Last Thursday I had my appendix removed. I had just finished eating an organic, vegetarian burrito when I started getting these sharp pains in the lower right side of my abdomen. Initially, I thought it was gas pains from my lunch, but, hours later it was still there. I looked up my symptoms on the internet, and the results recounted story after story of people who experienced the same and it was their appendix.
Reluctantly, I let my husband take me to the nearest hospital, and a few tests later they were able to confirm it was indeed my appendix. The surgeon was wonderful, and my recovery was fairly quick and uneventful, but I did learn a few things about our business. The biggest lesson was that we don’t truly have a solid contingency plan. Since we are a husband and wife team, if something happens to either one of us or our children that will require our attention, who will take over operations so that our business can continue to function?
So it is in the aftermath of this experience that we realized we needed to put together a solid backup plan so that we’d be prepared for those unexpected events that might impact our business.
Here are four steps you can use to build your own small business contingency plan.
1.) Assess the Risks.
In order to adequately plan for the unexpected, you have to take some time to look at where you are most vulnerable. This can break down into several subcategories, mainly:
How will your business operate if specific people are unable to work? Do you have people cross trained and able to step in if needed? What partner relationships are integral to your business and what’s the back-up plan should something happen to them? Does one person hold all the intellectual property? How are you going to get that knowledge transferred to someone else should something unexpected happen to them?
If you rely on technology to run your business, what plans do you have in place to protect your data? Do you have a team you can turn to should your equipment stop working or your website go down? What will you do if there is a natural disaster and you don’t have electricity or an internet connection? Do you have a plan in place to save and restore key data? What course of action will you take if your system is breached?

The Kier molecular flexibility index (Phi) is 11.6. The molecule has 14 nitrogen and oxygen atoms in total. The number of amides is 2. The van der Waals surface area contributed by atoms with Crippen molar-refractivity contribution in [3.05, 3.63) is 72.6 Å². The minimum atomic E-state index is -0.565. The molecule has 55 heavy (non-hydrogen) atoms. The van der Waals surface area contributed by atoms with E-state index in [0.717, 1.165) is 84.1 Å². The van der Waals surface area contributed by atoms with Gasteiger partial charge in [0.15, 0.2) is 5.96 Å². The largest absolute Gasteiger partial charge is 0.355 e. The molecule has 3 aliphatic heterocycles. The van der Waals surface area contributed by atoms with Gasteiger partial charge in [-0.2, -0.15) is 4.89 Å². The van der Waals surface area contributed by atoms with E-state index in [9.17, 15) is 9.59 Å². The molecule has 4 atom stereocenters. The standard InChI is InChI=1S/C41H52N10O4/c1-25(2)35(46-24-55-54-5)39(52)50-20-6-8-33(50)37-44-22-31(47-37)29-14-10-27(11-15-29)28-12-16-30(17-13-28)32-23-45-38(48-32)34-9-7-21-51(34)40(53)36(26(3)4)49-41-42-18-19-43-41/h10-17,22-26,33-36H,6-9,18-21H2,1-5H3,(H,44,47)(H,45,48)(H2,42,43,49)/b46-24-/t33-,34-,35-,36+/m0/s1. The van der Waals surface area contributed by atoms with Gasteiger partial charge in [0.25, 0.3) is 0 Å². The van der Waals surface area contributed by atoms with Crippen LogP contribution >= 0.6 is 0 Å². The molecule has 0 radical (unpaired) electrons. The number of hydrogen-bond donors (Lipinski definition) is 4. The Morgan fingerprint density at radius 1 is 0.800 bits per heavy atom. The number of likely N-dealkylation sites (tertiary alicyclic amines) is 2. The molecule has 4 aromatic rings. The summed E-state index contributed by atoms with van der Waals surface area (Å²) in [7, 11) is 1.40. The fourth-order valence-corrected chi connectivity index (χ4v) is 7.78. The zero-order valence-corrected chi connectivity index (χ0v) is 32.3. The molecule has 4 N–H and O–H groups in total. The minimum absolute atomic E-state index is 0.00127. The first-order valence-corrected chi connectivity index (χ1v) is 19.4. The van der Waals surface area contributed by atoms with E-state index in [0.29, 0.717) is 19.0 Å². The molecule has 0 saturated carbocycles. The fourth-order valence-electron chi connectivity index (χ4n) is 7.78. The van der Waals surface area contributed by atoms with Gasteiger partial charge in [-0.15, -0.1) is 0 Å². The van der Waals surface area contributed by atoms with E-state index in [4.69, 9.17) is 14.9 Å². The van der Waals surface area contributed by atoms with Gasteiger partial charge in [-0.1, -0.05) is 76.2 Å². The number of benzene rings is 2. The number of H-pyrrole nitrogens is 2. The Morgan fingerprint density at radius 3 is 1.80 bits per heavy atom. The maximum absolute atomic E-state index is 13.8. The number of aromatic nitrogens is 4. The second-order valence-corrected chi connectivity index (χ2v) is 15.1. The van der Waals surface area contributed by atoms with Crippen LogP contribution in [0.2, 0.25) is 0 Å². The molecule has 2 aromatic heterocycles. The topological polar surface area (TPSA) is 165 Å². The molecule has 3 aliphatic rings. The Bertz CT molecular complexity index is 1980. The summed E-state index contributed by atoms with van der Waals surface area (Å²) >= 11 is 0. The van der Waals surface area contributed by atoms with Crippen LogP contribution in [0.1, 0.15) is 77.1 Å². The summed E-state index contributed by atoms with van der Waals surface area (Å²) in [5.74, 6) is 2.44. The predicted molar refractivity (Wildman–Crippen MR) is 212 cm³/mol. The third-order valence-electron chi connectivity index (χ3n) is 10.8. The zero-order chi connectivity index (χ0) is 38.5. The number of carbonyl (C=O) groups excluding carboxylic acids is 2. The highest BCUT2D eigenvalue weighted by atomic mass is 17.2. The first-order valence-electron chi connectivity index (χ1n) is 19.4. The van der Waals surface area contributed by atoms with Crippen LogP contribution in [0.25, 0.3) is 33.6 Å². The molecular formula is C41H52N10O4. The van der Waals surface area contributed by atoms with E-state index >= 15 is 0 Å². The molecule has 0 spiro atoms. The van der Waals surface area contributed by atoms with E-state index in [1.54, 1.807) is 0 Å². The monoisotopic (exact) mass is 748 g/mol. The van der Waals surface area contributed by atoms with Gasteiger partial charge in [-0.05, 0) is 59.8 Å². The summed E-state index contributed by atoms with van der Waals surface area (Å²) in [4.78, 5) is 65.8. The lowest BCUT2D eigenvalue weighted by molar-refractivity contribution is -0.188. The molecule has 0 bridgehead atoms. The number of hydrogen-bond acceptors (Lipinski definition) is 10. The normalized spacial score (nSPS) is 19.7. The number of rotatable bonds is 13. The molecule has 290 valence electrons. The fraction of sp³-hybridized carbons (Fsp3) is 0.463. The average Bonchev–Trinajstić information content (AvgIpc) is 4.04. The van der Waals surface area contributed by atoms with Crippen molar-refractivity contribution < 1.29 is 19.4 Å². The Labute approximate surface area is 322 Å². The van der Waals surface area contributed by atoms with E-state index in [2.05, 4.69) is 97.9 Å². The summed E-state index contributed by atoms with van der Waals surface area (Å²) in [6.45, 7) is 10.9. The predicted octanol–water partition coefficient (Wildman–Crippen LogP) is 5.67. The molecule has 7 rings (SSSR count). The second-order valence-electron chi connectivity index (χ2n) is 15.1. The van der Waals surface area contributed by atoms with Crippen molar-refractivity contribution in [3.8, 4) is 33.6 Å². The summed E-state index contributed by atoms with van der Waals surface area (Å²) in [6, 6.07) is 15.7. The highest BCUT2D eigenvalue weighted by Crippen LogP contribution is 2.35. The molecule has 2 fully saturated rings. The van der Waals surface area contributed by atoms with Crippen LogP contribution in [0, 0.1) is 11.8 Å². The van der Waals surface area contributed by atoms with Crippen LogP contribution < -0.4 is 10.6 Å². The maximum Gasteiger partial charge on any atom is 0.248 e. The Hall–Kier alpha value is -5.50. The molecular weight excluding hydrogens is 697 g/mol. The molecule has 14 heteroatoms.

Do you have inventory or assets you need to protect? What plans do you have should acts of nature, fire or theft occur? Are your interests insured?
Do you have your bases covered legally? Are there protections in place that protect you from lawsuits? Are there federal or local laws that impact your business directly or indirectly of which you need to stay abreast? Do you have a solid communication plan or partners you can lean on should you face some sort of media crisis?
This list can go on and on. The point is to stop and think about the aspects of your business that MUST be running for your business to function and what your plan B will be should something unexpected occur.
2.) Prioritize and Write the Plan.
You've analyzed the risks; now it is time to prioritize which scenarios would have the most impact on your business and write your contingency plan accordingly. Maybe there are some functions or people that are integral to your operation while other aspects could wait a bit or be less impactful to your customers. Your plan should clearly reflect these priorities. Don't forget to outline communication plans for your customers, partners that will be counted on to step in, and timelines your team will need to follow when implementing the contingency plan. You may have to map out different plans for each contingency, but, by prioritizing, you'll know which areas necessitate the most time and resources from you.
3.) Get Your Team Ready.
It is one thing to have a concept of what your contingency plans are, but another thing altogether to be equipped to execute those plans. The next important step is to get your team ready to implement the backup plan. Assign and explain everyone's roles and responsibilities. Walk through them the plan to be sure everyone is on the same page. Solicit their feedback as you do this because they may be more familiar with a given process or potential resources that could be tapped into. Cross-train your team if needed and conduct regular practice drills. If everyone is familiar with the plan, they will be ready to jump in and keep things moving should something occur.
4.) Repeat the Process Annually.
Businesses and their processes, staff, and even products can be quite fluid. That's why it is important to review and update your contingency plan each year. Your current team could probably use a refresher, new people will need training, and it pays to think about the risks and how you prioritize those risks from year to year.
Hopefully, you will never have the need for a small business contingency plan. But, if something unexpected does occur, a plan will safeguard your livelihood and give you peace of mind as you weather the storm.
What would you add to this list? Share an unexpected circumstance you have faced and what you learned from it. If you already have a contingency plan, have you ever had to implement it, and what was your experience?
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Christy Schutz is a communications professional and freelance writer focused on topics like employer/personal branding, career management, personal development, women in the workplace, and female entrepreneurs. She enjoys putting 16+ years of experience in the advertising, recruitment marketing, employee/internal communications and special events industries to good use by helping others to discover, develop and market their own distinct calling or mission. This Tampa Bay, FL-based Mom also keeps herself busy by raising four kids, caring for her husband and doting on her dogs Petey and Daisy!